So I support the profit motive — but supporting the profit motive does not mean supporting everything that results from the profit motive.




Share This

Comments

Visitor

A Galbraithian attack on advertising, in the pages of Liberty? Ok, whateverrrrrrrr...

Ads are attention-grabbers for products. They aren't necessarily everything a customer learns about a product. The author should read Jerry Kilpatrick and Tibor Machan.

CrackerBarrel

A late, good friend of mine used to say, "All analogies are invalid." Nevertheless …

Thinking about investment bubbles, their rises and collapses reminded me of traffic flow. When traffic is moderate to heavy, but below the point where the steady state is "stop and go, bumper to bumper," phenomena resembling shock waves begin to happen. A momentary slow-down by some driver combined with short following distances and slow driver reflexes results in drivers who are behind the first one applying their brakes successively later and harder than the ones in front. Eventually cars have to stop, but they soon start to move again, since there isn't a real obstruction to traffic flow on the whole. This wave of temporarily stopped traffic moves backwards through the lines of cars. It persists until traffic lightens up or becomes heavy enough to become "bumper to bumper."

There are several ways in which traffic shock waves and investment bubbles resemble each other. The heavy traffic on the road is like increasing demand for the "bubbling" commodity. Short following distances, insufficient driver attention and less than optimal reflexes are like the "investing is fun and easy" attitude, "irrational exuberance," and short-sightedness of casual investors. The shock wave is like the rise and collapse of the investment bubble. Losses suffered by the drivers are increased travel time, extra wear and tear on brakes, and lower gas mileage (since cars need to be accelerated back to speed when the wave passes).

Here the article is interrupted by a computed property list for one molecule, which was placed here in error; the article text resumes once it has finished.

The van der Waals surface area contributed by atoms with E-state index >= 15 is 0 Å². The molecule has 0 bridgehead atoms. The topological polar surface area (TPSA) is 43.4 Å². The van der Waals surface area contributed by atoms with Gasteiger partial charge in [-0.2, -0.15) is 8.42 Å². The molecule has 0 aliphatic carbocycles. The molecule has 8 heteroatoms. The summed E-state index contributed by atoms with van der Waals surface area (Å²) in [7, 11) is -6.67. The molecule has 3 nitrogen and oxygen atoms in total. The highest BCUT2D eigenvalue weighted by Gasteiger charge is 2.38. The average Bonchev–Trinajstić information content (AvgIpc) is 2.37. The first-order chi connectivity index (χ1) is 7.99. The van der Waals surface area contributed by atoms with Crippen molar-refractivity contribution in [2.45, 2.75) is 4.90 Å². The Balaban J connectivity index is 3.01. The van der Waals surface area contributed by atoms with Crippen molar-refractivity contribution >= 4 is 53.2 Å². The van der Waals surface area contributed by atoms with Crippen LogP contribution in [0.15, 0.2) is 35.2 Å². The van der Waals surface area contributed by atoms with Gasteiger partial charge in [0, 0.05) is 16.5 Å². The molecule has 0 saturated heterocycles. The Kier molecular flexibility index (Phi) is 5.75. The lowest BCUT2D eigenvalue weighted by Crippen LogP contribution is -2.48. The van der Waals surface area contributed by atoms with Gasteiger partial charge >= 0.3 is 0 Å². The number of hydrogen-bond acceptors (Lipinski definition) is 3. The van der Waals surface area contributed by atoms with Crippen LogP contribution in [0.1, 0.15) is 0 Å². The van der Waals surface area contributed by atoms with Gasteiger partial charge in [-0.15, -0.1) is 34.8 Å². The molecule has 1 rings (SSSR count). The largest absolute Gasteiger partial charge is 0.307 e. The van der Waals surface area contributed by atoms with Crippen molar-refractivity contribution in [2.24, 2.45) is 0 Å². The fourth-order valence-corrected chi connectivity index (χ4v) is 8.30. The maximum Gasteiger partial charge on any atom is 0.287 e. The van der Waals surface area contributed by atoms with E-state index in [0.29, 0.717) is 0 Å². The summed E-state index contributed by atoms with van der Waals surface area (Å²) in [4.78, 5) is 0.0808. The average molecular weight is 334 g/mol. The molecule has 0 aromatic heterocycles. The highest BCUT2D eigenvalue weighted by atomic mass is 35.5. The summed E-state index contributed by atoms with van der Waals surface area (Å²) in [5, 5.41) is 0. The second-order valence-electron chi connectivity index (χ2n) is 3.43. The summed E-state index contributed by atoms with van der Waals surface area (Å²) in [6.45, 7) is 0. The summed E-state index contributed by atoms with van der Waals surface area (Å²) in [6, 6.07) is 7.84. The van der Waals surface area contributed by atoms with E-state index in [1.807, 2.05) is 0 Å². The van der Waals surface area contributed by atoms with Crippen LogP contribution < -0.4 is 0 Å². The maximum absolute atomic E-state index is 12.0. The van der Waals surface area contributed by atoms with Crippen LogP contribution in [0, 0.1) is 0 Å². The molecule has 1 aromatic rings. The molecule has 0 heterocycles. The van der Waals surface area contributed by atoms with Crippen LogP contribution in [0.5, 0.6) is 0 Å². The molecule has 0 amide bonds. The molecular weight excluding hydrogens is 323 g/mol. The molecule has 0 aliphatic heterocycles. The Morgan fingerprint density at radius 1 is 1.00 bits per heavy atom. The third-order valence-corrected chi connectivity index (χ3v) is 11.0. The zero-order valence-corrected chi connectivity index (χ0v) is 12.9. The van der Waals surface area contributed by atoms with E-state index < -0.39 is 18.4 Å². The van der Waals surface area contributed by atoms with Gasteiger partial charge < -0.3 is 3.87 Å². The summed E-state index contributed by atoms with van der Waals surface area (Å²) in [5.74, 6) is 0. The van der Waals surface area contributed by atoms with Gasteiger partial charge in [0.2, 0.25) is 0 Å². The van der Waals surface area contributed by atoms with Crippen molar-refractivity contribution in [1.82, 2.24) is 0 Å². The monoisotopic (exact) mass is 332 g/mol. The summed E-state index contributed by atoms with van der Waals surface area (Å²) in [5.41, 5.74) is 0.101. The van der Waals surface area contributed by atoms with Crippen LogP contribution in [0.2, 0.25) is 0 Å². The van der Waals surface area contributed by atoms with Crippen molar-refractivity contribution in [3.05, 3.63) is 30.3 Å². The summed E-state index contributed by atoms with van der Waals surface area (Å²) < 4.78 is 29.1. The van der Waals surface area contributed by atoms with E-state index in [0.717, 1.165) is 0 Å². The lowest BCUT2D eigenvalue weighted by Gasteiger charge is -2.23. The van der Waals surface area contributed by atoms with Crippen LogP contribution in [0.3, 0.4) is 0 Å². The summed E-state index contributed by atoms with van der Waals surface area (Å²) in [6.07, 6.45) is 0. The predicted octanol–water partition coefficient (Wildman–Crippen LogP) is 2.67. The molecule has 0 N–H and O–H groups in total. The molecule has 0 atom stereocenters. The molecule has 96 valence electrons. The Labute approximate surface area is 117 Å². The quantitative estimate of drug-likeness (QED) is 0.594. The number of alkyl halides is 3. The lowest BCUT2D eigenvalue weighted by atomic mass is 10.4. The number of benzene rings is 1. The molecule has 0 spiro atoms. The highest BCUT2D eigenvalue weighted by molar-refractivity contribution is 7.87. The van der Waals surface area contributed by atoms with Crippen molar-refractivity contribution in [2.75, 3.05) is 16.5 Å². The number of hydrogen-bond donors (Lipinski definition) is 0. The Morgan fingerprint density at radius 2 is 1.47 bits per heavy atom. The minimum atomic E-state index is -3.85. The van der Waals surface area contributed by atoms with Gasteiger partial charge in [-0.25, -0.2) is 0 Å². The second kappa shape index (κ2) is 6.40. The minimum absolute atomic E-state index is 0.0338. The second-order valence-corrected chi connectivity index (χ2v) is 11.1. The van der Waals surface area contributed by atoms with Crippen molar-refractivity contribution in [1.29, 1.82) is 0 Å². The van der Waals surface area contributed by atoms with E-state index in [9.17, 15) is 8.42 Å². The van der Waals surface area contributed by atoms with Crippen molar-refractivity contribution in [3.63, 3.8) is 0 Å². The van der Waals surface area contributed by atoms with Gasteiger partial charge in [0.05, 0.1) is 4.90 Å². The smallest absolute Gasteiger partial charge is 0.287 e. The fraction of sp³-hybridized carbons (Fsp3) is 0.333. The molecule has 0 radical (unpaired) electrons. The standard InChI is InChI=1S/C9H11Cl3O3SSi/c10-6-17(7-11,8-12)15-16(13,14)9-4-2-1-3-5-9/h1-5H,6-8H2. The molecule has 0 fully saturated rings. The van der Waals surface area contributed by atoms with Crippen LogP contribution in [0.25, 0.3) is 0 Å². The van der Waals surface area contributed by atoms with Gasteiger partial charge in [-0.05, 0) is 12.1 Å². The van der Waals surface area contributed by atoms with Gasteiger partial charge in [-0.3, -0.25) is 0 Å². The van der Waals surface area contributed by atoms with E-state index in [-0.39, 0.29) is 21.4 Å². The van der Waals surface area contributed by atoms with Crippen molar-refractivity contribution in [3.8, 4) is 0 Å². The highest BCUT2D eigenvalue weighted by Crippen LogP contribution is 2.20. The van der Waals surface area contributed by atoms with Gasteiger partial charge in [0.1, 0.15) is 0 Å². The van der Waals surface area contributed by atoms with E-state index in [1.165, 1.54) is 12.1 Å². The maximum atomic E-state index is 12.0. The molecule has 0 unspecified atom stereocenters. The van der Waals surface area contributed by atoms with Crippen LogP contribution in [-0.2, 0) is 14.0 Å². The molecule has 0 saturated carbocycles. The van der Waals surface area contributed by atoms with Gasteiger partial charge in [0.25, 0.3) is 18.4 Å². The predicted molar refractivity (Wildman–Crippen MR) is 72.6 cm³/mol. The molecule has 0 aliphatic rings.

The article says that to avoid investment bubbles, you need to pay attention to what's going on in the market and take other measures to protect yourself. Similarly, there are things that individual drivers can do to mitigate the shock waves. Pay attention to the flow of traffic ahead. Slow down a bit when brake lights go on five or six cars ahead. Most importantly, follow the "two second rule." When the car in front of you passes some landmark (say a crack in the pavement or a light pole) make sure that two seconds elapse before you pass that same landmark (this accounts for human reflex times). When enough drivers (it usually only takes a few) do this, they can make the shock wave disappear.

Crackerbarrel.

© Copyright 2013 Liberty Foundation. All rights reserved.



Opinions expressed in Liberty are those of the authors and not necessarily those of the Liberty Foundation.

All letters to the editor are assumed to be for publication unless otherwise indicated.